Ian Ridpath has done a fine job of bringing the reference handbook up to date. But that's where I stop any praise. The publishers, and I dont blame Ian for this, have asked far more than is necessary from Norton's and it risks losing its appeal as a simple star atlas. Much of the new stuff, astrophotography for instance, should not have been included. Astro-imaging is evolving faster than Norton's ever did and has absolutely no place in this venerable publication. There are other bloated sections that need not be there; who needs yet another comparison of telescope types. Norton's is about the night sky, not the equipment with which to view it.
The 17 star charts are still, without any exception (including Tirion and most of the available planetarium software), the best in the business with which to illustrate the celestial sphere AT THE TELESCOPE. But the new heavyweight format of the book severely limits its use as a star atlas as Arthur Norton originally intended nearly a century ago...
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16 of 17 people found the following review helpful
4.0 out of 5 stars Complete, authoritative but too terse 3 Feb 1999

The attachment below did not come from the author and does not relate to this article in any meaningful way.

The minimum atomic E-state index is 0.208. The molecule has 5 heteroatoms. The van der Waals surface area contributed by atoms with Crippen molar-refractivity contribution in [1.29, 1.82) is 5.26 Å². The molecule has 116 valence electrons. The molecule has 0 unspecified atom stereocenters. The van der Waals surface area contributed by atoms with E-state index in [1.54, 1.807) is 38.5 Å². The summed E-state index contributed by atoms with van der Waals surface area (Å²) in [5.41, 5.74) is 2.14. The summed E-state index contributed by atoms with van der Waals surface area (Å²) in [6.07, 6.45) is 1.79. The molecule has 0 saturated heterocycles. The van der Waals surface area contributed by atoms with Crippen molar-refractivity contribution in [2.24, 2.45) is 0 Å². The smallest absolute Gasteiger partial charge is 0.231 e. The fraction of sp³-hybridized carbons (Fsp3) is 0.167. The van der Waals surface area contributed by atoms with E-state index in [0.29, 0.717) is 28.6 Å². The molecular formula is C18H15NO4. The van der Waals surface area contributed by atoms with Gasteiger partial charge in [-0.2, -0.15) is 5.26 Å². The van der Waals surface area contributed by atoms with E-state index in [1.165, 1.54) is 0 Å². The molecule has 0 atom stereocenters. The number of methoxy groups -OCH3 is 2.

By A Customer
Format:Hardcover
If one book could cover most topics in general astronomy authoritatively, its Norton. From recommendations on reporting celestial phenomena to specifying telescope characteristics, it seems the author grouped everything that could be of interest to earthbound amateur observers. Very terse in descriptions, Norton's is geared to advanced astronomers who require a reference or a refresher. For example, its star maps are not as clear as a Wil Tirion presentation, but it does not suffer from lack of completeness. For astute beginners, the book is very well indexed and organized, so an unfamiliar concept referred in one section is detailed elsewhere. Readers are rewarded with a book densely packed with information in under two hundred pages.